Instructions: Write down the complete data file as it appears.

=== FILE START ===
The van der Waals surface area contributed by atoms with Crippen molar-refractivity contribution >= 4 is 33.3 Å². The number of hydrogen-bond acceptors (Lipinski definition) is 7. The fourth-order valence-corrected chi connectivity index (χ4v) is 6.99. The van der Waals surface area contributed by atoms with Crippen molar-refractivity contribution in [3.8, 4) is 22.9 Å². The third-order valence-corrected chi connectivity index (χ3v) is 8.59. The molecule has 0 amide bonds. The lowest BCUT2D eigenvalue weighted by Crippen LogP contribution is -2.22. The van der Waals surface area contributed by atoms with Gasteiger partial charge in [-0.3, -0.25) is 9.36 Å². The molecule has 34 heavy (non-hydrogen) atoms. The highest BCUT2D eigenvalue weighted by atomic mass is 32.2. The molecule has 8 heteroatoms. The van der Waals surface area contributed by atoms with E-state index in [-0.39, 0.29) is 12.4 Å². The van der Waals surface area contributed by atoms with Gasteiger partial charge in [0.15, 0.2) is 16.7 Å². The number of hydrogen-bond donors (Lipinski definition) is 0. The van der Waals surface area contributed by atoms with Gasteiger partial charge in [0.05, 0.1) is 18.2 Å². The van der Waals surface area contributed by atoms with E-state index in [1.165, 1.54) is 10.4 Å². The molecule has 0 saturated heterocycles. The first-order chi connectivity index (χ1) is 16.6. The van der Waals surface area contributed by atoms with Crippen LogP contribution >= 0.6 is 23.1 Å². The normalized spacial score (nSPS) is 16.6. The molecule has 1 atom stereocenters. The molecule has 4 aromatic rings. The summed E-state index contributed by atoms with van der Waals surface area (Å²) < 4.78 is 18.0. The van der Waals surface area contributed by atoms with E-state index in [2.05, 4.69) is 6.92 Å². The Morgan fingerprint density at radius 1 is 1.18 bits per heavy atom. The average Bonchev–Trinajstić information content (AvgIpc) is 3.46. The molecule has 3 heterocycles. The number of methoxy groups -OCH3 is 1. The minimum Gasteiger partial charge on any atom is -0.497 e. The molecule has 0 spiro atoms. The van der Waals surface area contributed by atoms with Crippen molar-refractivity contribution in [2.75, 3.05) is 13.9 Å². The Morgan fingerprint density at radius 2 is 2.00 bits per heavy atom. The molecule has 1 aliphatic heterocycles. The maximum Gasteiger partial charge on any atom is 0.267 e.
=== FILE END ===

The van der Waals surface area contributed by atoms with Crippen molar-refractivity contribution >= 4 is 33.3 Å². The number of hydrogen-bond acceptors (Lipinski definition) is 7. The fourth-order valence-corrected chi connectivity index (χ4v) is 6.99. The van der Waals surface area contributed by atoms with Crippen molar-refractivity contribution in [3.8, 4) is 22.9 Å². The third-order valence-corrected chi connectivity index (χ3v) is 8.59. The molecule has 0 amide bonds. The lowest BCUT2D eigenvalue weighted by Crippen LogP contribution is -2.22. The van der Waals surface area contributed by atoms with Gasteiger partial charge in [-0.3, -0.25) is 9.36 Å². The molecule has 34 heavy (non-hydrogen) atoms. The highest BCUT2D eigenvalue weighted by atomic mass is 32.2. The molecule has 8 heteroatoms. The van der Waals surface area contributed by atoms with E-state index in [-0.39, 0.29) is 12.4 Å². The van der Waals surface area contributed by atoms with Gasteiger partial charge in [0.15, 0.2) is 16.7 Å². The number of hydrogen-bond donors (Lipinski definition) is 0. The van der Waals surface area contributed by atoms with Gasteiger partial charge in [0.05, 0.1) is 18.2 Å². The van der Waals surface area contributed by atoms with E-state index in [1.165, 1.54) is 10.4 Å². The molecule has 0 saturated heterocycles. The first-order chi connectivity index (χ1) is 16.6. The van der Waals surface area contributed by atoms with Crippen LogP contribution >= 0.6 is 23.1 Å². The normalized spacial score (nSPS) is 16.6. The molecule has 1 atom stereocenters. The molecule has 4 aromatic rings. The summed E-state index contributed by atoms with van der Waals surface area (Å²) < 4.78 is 18.0. The van der Waals surface area contributed by atoms with E-state index in [2.05, 4.69) is 6.92 Å². The Morgan fingerprint density at radius 1 is 1.18 bits per heavy atom. The average Bonchev–Trinajstić information content (AvgIpc) is 3.46. The molecule has 3 heterocycles. The number of methoxy groups -OCH3 is 1. The minimum Gasteiger partial charge on any atom is -0.497 e. The molecule has 0 spiro atoms. The van der Waals surface area contributed by atoms with Crippen molar-refractivity contribution in [2.75, 3.05) is 13.9 Å². The Morgan fingerprint density at radius 2 is 2.00 bits per heavy atom. The molecule has 1 aliphatic heterocycles. The maximum Gasteiger partial charge on any atom is 0.267 e.